[pdftex] Re: TeX and friends and literate programming (was Re: [pdftex] pdftex compression -- proposed addition to manual)

M. Wroth mark at astrid.upland.ca.us
Mon Sep 10 22:59:24 CEST 2001

At 04:16 PM 9/7/01 -0400, Ed L Cashin wrote:
>"M. Wroth" <mark at astrid.upland.ca.us> writes:
> > One of the *reasons* I'm a believer in literate programming is that
> > it both gives good facilities for and strongly encourages good
> > commenting.  Very few literate programs live up to Knuth's standard
> > of being enjoyable essays in their own right.  But they seem to get
> > better comments than illiterate* programs.
>I was very excited about literate programming when I first heard about
>it, because I respect Don Knuth so much and because TeX is great
>However, when I learned specifics on how it works, I noticed that the
>things that it does can be done more succinctly in the code itself.

I'd be the first to admit that there are no literate programming 
documentation / coding languages that combine the factors that I'd really 
like to see in a tool.  Programming languages have advanced in this regard 
since I learned to program, and there are some nice features in various 
languages (I like the docstrings in Emacs LISP, for example).

I would also freely admit that using literate programming is no substitute 
for appropriate choices in variable names, function names and scope, and so 
on (and I think Knuth would agree, if I recall the articles he wrote on the 
subject correctly).

However, I believe that using literate programming tools in addition to 
such techniques can help the maintainability of a piece of code 
significantly. LP tools provide additional facilities for explaining what 
is being done -- they don't have to take away from the inherent readability 
of the code (although they can be abused to do so).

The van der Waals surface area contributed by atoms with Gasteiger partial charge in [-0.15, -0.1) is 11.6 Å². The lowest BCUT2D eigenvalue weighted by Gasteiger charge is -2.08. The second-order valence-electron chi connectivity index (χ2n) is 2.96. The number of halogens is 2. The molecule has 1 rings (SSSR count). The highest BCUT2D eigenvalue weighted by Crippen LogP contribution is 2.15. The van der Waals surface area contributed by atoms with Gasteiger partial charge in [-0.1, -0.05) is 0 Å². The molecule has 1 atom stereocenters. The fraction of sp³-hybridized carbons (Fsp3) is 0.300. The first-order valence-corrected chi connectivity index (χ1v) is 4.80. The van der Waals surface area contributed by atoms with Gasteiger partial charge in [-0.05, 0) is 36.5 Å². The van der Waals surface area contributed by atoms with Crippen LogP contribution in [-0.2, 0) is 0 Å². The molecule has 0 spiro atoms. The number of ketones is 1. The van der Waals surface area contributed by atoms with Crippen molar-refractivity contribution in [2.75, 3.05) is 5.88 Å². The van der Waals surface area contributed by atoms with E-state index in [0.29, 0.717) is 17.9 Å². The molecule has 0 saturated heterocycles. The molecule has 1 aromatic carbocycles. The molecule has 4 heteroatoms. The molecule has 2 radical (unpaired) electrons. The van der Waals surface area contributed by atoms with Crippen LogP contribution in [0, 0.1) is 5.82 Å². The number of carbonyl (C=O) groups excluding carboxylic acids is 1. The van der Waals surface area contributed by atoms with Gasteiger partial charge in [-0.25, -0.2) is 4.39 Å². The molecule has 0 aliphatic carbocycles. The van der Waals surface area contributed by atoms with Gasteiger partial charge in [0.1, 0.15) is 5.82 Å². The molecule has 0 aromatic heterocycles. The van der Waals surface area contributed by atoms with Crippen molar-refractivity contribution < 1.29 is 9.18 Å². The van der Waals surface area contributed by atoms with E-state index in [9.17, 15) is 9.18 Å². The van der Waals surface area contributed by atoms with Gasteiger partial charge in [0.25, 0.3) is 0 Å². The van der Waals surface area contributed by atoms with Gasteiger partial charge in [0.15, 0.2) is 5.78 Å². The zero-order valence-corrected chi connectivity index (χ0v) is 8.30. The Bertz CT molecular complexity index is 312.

>While Knuth's code can create a nice book to read all the way through,
>it isn't the kind of code you can understand at a glance.

I doubt very strongly that any method will allow someone to completely 
understand a program that does what TeX does at a glance -- the overall 
logical structure of what needs to be done is too complex.

That's different than saying that individual snippets of code can or cannot 
be understood quickly and easily.  I find Knuth's code difficult to follow, 
at least at times.  But it's not at all clear that I'd find it easier to 
follow if it was "plain" source, regardless  of what other choices of 
naming and scoping were made -- he apparently did a lot of work in TeX to 
make it portable and efficient.  That tends to conflict with easy to 
understand and modify.

>   And from
>what I hear it's not too easy to modify or extend.  The reason it's
>successful is that it's so wonderfully efficient, effective, and
>bugfree.  But I'd rather see a future with readable code than literate

I'd like to see a future where appropriate documentation, targeted at the 
intended human audience(s), is as much a part of writing code as the 
computer itself is.  I don't view that as a choice between readable code 
and literate programs -- the two aspects of writing code are complementary, 
not competitive.

But in the context of this list, what are you suggesting?  I have suggested 
that going to a literate programming tool would add capability in 
documenting the pdftex code for better maintainability, and that this would 
be a good thing. Possibly not the best thing -- but a good thing.

I debated setting up a couple of straw men for your suggestions, but 
decided that such rhetoric would be counterproductive.  What do you think 
the maintainers (and developers) of pdftex should do?

Mark B. Wroth
<mark at astrid.upland.ca.us>

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